Put the Boot In: John Lennon ‘All That I Know’- ‘Clock’ St. Regis Hotel 1971

by | Jan 19, 2014 | 2 comments

       Today in the ‘rock room’ I am digging on a movie soundtrack performed by John Lennon and recorded in September of 1971 at the St. Regis Hotel in New York City. Yoko Ono had recently developed the idea for the movie ”Clock’ which would feature the changing face of a clock for one hour. Expanding on previous ideas and influence from Andy Warhol the movie was made with musical assistance and moral support from Lennon. The movie is hard to find and possibly even harder to watch, but the interesting sound track available has John Lennon running through a set of rock and roll standards as well as a couple of originals on his acoustic guitar as accompaniment to the film. The recording I am listening to has compiled the most complete assembly of these songs which totals to under a half an hour, meaning there is still many songs yet to circulate among collectors. Some of the songs are out of their original running order of Lennon’s performance but are at least available for our enjoyment. Recorded the same day (probably on the same cassette) but not as part of the soundtrack, are early takes of Lennon’s Aisumasen (I’m Sorry), which at this point was titled ‘Call Your Name’
     The recording begins with Lennon channeling Duane Eddy by busking his way through an instrumental (except for some mouth trumpet) version of ‘Shazam’. The closely miked and intimate nature of this recording shines through with the following version of Carl Perkins ‘Honey Don’t’ which Lennon obviously knows well, moving flawlessly through its rock and roll changes. Yoko can be heard in the background intermittently speaking, and Lennon stops in the middle of ‘Honey Don’t and replies, “Exactly twenty two he lit her cigarette’, obviously meaning they must already have shot that much film at this point in the recording. A  fragment of ‘Glad All Over’ comes next with Lennon picking some crisp lines and starting to get into it before unfortunately breaking it off prematurely.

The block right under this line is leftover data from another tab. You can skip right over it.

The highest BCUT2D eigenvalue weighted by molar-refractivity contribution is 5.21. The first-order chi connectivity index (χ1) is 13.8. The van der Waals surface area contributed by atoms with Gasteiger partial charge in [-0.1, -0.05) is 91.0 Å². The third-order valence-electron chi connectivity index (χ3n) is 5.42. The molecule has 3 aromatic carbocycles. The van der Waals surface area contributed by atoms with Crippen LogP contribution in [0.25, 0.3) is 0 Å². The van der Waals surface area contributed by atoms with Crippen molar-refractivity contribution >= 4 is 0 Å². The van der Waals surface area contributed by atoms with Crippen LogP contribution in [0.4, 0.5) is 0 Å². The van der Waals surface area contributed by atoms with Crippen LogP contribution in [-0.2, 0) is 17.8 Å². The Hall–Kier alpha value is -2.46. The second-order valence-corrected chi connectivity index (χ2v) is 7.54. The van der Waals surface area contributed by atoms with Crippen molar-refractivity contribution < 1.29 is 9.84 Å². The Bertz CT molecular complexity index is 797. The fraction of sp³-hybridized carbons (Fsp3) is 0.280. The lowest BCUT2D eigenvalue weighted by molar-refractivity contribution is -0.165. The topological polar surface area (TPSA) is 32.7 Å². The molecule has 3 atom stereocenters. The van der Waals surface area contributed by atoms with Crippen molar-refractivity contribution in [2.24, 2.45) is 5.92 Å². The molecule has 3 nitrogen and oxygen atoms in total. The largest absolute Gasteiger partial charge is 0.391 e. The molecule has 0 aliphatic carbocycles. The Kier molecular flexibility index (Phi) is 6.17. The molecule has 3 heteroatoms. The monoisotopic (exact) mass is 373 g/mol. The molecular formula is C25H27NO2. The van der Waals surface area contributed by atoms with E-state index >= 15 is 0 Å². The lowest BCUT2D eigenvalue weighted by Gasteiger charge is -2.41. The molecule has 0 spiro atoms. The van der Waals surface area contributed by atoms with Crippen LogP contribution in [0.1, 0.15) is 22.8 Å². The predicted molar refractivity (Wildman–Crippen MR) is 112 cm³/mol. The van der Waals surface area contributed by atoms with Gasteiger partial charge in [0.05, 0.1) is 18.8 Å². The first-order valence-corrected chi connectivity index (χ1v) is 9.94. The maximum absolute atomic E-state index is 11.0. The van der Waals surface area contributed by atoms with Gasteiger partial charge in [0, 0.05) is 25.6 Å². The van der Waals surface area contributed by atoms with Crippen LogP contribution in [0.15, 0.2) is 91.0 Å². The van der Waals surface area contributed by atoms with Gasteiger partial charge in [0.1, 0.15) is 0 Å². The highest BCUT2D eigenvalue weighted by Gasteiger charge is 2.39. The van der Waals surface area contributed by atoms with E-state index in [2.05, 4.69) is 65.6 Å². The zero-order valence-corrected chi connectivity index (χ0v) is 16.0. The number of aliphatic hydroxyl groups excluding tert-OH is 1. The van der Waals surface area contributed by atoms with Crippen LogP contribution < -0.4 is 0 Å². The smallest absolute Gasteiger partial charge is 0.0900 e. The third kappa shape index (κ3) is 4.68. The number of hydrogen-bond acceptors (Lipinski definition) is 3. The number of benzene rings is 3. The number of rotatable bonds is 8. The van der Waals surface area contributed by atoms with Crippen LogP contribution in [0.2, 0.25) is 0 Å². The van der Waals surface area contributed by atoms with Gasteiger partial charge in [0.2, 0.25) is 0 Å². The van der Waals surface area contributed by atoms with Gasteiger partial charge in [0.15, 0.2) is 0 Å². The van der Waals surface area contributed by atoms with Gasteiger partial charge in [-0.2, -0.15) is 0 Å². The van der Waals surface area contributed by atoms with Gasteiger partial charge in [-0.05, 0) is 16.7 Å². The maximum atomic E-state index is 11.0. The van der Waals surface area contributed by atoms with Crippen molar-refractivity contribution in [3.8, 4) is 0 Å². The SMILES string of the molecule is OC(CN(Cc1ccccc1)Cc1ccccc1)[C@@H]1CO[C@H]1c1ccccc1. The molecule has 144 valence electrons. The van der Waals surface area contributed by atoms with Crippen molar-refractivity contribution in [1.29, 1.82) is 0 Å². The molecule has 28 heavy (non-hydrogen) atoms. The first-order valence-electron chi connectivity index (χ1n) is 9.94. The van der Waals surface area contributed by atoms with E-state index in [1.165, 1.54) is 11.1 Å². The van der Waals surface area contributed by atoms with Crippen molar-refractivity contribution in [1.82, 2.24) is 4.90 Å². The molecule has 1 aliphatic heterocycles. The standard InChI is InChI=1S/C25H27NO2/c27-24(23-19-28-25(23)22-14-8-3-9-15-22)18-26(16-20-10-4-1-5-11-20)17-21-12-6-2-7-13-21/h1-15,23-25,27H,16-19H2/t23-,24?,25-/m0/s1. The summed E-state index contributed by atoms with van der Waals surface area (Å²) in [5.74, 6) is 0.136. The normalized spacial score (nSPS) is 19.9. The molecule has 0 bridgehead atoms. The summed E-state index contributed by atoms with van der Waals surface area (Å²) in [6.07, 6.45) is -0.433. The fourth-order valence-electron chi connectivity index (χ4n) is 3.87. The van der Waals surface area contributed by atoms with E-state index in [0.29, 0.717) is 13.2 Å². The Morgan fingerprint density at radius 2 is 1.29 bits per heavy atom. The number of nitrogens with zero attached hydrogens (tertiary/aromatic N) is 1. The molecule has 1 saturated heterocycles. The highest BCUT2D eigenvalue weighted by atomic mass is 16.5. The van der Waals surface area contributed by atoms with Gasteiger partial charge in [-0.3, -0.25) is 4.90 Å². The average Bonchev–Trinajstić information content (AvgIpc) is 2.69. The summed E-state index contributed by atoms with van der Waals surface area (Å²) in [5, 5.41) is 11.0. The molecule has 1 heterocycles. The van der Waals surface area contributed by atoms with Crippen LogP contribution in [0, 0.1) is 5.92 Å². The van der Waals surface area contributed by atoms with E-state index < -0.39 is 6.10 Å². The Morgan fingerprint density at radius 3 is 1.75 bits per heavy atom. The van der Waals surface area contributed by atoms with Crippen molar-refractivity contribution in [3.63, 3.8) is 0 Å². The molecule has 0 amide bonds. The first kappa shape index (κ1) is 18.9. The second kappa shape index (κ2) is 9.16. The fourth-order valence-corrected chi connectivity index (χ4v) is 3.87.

My personal favorite track on the recording appears next with Lennon moving his way smoothly through a tight and groovy performance of Carl Perkin’s ‘Lend Me Your Comb’. The laid back vocals in addition to his striding guitar work make this a must have performance for all Lennon fans. The Beatles would often play this in their club days, and this ‘blast from the past’ by Lennon is a pleasure. His love of the melody and investment in the performance is evident.
     The sound quality then improves slightly with an early version of Lennon’s own ‘New York City’ coming next on the recording. Many of the lyrics are made up or mumbled but the feeling is there and its a nice insight into the artist at work, seeing the Lennon’s had just recently arrived in the city. The excitement and influence of New York inspired the work and this recording is a nice insight into Lennon’s compositional directives.

      A bluesy version of the Everly’s ‘Wake Up Little Susie’ is interrupted by a phone call from a fan trying to get through to John and Yoko to which Lennon seems slightly irritated. This audio verite’ moment is a wonderful exchange.   Afterwards, Chuck Berry’s ‘Vacation Time’ then gets a nostalgic reading and includes Lennon doing some rudimentary ‘Plastic Ono’ soloing.